photo by kinetic
Not sure how to tune your ukulele up? In this lesson, we’re going to learn all about ukulele tuning, including:
You always want to make sure your ukulele is tuned up before you start playing. If you don’t, it’s going to sound really bad for your listeners.
Different ukuleles will hold their tuning better than others, so it’s always a good idea to check it every time you play. There is nothing worse than playing an out of tune ukulele. Fortunately, it’s not terribly difficult to tune your uke up.
This is the most common ukulele tuning. Soprano, concert, and tenor ukuleles are tuned in standard tuning, sometimes referred to as “C tuning.”
In the picture above, you see the notes of each string. The top string or fourth string of the ukulele is tuned to a G. The third string is tuned to a C. The second string is tuned to an E. The bottom, or first string, is tuned to an A.
This most common way of tuning a ukulele is seen on the musical staff:
Or on the piano keys:
Some people also use the opening line of the song My Dog Has Fleas to remember how to tune a ukulele since that line is identical to how a ukulele is tuned.
Standard Tuning: Reentrant vs. Linear
It’s worth noting that the G string is commonly tuned to the G note above the C and E strings (reentrant/high 4th tuning). If you’re used to playing guitar, the pitch of the strings on the ukulele don’t always go from lowest to highest. This tuning gives you the most even tone because the strings are kept in a smaller range, which makes it a very popular tuning for the smaller soprano uke.
However, some people tune the G down an octave (linear/low 4th tuning). Not only do you get a broader range, but some might consider the sound to be a bit more open and makes more dissonant sounding chords ring clearer.
Here is a picture of linear ukulele tuning demonstrated on the piano keys:
Here are some other ukulele tunings used by different ukulele players.
Baritone Ukulele Tuning (D, G, B, E) — This tuning is used on baritone ukuleles and sometimes even on tenor ukuleles. This ukulele tuning is equivalent to the tuning of the last four strings on a guitar. Sometimes this tuning is referred to “G tuning.”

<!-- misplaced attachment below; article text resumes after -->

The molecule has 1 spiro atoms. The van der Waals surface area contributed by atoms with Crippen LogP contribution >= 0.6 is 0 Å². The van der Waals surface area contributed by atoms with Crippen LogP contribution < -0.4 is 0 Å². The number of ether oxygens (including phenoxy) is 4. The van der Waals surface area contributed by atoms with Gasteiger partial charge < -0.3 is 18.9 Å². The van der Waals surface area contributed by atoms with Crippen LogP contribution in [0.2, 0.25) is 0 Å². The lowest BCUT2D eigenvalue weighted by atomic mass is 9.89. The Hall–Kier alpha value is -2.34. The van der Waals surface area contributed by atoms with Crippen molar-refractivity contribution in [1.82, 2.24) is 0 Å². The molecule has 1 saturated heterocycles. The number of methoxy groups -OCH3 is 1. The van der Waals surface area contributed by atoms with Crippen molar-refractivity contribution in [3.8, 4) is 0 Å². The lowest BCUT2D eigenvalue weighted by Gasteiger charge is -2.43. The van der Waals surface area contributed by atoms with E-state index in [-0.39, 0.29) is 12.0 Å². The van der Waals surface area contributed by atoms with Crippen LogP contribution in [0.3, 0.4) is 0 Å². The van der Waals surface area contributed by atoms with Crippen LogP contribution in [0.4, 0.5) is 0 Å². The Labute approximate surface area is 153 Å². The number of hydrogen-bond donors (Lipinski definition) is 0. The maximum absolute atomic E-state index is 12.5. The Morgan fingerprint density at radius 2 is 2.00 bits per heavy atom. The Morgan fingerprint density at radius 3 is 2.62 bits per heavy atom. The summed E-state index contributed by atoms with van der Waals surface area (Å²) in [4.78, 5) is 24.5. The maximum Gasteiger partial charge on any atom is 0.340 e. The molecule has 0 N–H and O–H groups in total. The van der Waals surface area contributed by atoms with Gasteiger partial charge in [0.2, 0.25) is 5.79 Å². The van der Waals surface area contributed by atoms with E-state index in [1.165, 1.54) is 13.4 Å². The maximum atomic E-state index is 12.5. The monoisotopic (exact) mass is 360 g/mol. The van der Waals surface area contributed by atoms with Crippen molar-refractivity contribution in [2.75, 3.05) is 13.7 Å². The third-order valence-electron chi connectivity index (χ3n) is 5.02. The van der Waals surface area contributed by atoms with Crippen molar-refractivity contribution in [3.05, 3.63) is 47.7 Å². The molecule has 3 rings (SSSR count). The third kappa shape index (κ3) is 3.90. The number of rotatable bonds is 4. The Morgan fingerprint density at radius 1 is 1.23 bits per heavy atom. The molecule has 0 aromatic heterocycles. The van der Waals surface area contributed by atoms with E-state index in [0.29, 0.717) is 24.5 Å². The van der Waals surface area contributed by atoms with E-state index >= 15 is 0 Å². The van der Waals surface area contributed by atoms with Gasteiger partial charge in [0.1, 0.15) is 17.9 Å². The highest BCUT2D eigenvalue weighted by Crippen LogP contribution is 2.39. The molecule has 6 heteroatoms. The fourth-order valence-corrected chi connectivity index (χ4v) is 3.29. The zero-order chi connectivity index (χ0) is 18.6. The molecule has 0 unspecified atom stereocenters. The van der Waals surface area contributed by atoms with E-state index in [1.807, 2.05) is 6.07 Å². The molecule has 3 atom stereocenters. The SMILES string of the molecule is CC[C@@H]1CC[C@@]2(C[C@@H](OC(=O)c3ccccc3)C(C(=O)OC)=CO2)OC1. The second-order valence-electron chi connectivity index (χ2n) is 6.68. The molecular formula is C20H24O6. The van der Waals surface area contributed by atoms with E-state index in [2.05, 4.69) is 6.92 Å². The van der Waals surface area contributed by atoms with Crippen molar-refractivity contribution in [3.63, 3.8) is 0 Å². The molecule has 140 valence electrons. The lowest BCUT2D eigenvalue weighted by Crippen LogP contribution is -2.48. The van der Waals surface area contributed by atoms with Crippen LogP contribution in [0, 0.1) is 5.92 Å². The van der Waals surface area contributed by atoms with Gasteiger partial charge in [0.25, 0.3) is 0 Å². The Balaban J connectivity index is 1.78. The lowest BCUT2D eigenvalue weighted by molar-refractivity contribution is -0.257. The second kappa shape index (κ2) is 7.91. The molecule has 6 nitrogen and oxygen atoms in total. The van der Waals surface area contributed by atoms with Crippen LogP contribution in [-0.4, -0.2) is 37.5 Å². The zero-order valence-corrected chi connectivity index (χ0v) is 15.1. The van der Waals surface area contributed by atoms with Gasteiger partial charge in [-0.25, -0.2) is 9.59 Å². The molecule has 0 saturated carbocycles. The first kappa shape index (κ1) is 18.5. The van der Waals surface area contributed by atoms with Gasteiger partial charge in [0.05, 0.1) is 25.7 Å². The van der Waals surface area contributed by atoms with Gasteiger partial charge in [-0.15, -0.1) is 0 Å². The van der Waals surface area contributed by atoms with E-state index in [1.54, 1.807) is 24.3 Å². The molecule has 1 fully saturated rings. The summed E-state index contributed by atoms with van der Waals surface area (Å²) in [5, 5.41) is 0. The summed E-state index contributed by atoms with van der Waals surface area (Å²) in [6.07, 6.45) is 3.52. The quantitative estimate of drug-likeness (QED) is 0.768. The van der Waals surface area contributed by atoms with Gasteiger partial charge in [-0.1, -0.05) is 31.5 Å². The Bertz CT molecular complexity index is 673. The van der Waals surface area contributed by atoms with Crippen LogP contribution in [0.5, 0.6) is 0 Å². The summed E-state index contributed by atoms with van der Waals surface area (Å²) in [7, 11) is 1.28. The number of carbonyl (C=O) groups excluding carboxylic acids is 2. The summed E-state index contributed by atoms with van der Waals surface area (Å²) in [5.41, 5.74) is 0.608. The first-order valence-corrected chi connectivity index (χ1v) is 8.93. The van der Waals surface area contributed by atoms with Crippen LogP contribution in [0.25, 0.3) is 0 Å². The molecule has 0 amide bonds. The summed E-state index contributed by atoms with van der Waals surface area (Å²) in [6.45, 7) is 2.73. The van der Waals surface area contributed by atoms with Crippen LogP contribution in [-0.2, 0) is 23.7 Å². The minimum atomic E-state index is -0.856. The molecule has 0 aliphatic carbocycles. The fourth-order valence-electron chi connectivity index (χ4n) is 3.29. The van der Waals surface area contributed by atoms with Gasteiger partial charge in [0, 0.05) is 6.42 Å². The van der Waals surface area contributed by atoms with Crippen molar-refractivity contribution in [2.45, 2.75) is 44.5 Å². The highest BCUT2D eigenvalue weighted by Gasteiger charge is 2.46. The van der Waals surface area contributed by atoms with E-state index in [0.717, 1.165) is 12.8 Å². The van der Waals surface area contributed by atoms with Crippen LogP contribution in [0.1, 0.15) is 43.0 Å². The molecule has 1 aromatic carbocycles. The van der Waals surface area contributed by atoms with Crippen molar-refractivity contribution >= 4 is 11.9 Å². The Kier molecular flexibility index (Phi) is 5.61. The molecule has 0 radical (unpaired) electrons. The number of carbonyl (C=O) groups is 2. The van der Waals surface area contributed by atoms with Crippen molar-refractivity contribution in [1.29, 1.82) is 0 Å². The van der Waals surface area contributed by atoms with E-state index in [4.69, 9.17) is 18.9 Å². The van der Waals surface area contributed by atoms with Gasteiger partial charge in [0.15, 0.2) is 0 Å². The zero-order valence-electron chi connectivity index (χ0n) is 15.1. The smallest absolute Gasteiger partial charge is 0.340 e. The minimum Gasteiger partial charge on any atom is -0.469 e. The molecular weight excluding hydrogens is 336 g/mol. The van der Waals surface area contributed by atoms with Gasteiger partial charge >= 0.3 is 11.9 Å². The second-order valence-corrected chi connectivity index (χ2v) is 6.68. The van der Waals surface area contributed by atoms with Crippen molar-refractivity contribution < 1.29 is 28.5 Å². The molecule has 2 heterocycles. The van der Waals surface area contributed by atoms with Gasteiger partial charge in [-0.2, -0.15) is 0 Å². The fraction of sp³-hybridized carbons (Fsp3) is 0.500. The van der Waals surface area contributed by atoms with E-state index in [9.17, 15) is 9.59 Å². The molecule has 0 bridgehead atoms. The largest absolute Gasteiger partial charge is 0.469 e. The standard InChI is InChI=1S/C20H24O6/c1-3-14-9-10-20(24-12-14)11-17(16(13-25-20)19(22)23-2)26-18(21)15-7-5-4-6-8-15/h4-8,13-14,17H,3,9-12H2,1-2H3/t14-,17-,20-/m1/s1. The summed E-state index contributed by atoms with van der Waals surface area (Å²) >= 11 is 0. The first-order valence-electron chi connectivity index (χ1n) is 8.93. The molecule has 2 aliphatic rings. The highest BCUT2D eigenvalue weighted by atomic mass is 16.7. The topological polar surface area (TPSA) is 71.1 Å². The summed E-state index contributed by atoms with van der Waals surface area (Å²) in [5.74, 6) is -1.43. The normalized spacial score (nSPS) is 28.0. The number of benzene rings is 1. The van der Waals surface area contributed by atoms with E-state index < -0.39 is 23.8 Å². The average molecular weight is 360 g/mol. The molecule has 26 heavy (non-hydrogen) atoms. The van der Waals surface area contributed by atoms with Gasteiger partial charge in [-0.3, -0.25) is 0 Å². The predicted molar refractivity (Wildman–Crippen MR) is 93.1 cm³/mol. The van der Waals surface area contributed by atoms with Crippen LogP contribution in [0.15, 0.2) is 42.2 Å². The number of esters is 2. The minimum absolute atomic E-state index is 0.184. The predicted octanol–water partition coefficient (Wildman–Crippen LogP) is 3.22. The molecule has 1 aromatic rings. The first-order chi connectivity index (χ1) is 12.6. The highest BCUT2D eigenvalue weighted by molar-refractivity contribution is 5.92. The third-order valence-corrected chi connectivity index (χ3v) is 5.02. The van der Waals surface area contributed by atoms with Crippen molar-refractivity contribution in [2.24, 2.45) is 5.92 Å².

Slack-key Tuning (G, C, E, G) — If you just strum the strings as open strings, you are strumming a C major chord, which makes this a very open tuning. The top G string can be tuned either in reentrant or linear tuning, meaning you can either tune it to the G above middle C or down the octave.
English Tuning (A, D, F#, B) — Also considered as a “D tuning,” this tuning has the same amount of intervals (the amount of notes between each string) as standard ukulele tuning but every string is tuned up a whole step. This tuning is popular for soprano ukes. Some find this tuning to be a bit sweeter in tone.
Canadian Tuning (low A, D, F#, B) — Canadian tuning is nearly identical to English tuning except you tune the A down an octave. This tuning is popular for concert and tenor ukes.
There are two ways you can tune your ukulele: by ear or by using a chromatic tuner. I recommend using a chromatic tuner. Although some people have an extraordinary sense of pitch, a chromatic tuner will always give you the most accurate tuning no matter what.
How to Tune by Ear
If you wish to tune by ear, you can use our online ukulele tuner as a reference. Simply play the note you want to tune from our ukulele tuner and then pluck that string on your ukulele.
As both sounds are ringing, if the note is out of tune, you should hear a wavy or warbly noise between the two sounds. Your goal is to turn the tuning pegs on your ukulele till that wavy or warbly sound between the two strings disappears. When this happens, you’re in tune, or pretty close to being in tune.
How to Use a Chromatic Tuner
The best thing to do is to buy a chromatic tuner for less than $20 like the one in the picture. A chromatic tuner is a device that automatically detects the pitch of your strings and gives you a reading so you can adjust your tuning to the right spot.
What are your favorite tunings? Do you have any tips or information you’d like to add for tuning a ukulele? Confused? Post your question or comment below.